For the first time in my nearly 40 years, I do not belong to a church body.
Each Sunday I awake with a longing to gather around song, Scripture, and sacrament. Most of those mornings my wife and I walk to the nursing home to celebrate the Eucharist with a faithful but forgotten few.
This year my wife and I want to plant a church in Chicagoland, but many weeks I am left wondering, Where do we fit in?
Recently, I was lamenting this season with a friend. He echoed my sentiment, “I’m also floating without a church—it isn’t ideal, just the way it is.” Our exchange wasn’t significant, just two friends consoling each other through ecclesial purgatory. Later that week, I heard similar thoughts repeated by my neighbors who are new parents.
Again, this sentiment was echoed by a friend who works at a large Christian nonprofit. Over text messages and phone calls, my old roommate and my denominational executive repeated a similar status. But what really caught my attention is when I heard my students and colleagues at Northern Seminary describe themselves and their congregants in much the same way.
All expressed a strong commitment to Jesus and a desire to be part of the church, but they are not active in a local congregation. This growing segment of believers is what I am labeling the “umms.”
Dones, nones, and umms
COVID-19 has been described as a global x-ray, revealing what was hidden in our systems and relationships all along. To be more precise, COVID-19 seems to be an accelerated x-ray, revealing and amplifying these hidden truths at an expedited pace.
Acquaintances became strangers as relational ties grew strained. Economic inequalities became glaringly obvious. And with more attention on the news, the nation was gripped by the murder of George Floyd and forced to reckon with the structural racism that too often stays muted in our country.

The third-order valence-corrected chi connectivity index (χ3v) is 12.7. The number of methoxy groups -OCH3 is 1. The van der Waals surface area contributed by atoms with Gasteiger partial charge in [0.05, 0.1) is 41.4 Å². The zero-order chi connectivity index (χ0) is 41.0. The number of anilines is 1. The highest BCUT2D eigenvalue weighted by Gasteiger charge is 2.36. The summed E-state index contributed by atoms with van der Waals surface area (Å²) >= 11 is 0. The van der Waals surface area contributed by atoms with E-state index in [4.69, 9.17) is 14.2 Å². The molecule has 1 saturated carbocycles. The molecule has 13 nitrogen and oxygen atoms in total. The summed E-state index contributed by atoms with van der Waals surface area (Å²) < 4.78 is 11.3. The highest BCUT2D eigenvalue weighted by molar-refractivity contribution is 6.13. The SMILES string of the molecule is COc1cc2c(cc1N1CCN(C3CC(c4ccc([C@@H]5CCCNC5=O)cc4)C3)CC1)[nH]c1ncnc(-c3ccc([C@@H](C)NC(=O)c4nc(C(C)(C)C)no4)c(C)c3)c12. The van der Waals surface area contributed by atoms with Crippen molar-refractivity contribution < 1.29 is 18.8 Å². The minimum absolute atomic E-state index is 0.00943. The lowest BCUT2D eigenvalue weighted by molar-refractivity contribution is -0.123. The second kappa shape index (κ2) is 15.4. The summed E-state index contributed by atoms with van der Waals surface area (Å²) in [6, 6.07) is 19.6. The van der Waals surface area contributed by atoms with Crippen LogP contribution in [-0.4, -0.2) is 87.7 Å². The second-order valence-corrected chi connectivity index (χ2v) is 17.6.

This same accelerated unveiling has descended on the church, revealing a major decline in congregational involvement.
Over the past few years, comprehensive research has chronicled the rise of the “nones” and “dones.” The nones are ostensibly those who do not self-identity with any religious affiliation, most prevalent among zoomers and millennials. The dones are those exiting established religions, most notably Christianity. For a variety of reasons, they are done with church.
Early research in the pandemic suggested that up to one-third of churchgoers stopped attending church. More recent data shows a majority of churches are below their pre-pandemic attendance. A study released early this year reveals that church attendance is down by 6 percent, from 34 percent in 2019 to 28 percent in 2021.
People end up far from church for lots of reasons, as the nones and dones demonstrate—but the umms represent yet another distinct group worth talking about. I would argue that many of those who have distanced themselves from church attendance, both in-person and online, might be described as umms.
Umms are a different category altogether, and the ones I have spoken with share several common characteristics. They are fond of the local church and were active members in the past. They take Jesus seriously and want to belong to a local congregation. They are not bitter or cynical—in fact, if anything, umms are uncomfortable with not being committed to a church body.
As a result, there is a gap between their desire and their situation. They are umms because they are uncertain and hesitant about how to reengage with the church. And although their individual stories are myriad and diffuse, I would like to present four potential types of umms and their struggles: disoriented, demotivated, discouraged, or disembodied.
Disoriented: Over the last two years, these folks became new parents or had to move back in with their parents. Some lost their jobs and are looking for employment, while others have changed jobs and are still adjusting to a new vocational calling. The helter-skelter rhythms of the pandemic have upset the stability of their lives, which the church used to provide. Thus, amid major life changes, these people are no longer active in church.
Demotivated: These umms are demotivated because of the array of problems they witness in the church. Perhaps they have reexamined their faith after the public downfalls of esteemed pastors and the ongoing sins of racism and sexism, but they by no means want to sever ties. The failures of the church have pushed many umms away from being part of a congregation.
Discouraged: The weight of suffering and collective grief of the last two years has discouraged many umms. They are struggling with their mental health and motivation. Many of their family members, neighbors, friends, and church members have died. The loss of relationships, whether through death, divorce, or distance, has left a residue of malaise that has estranged some umms from the local church.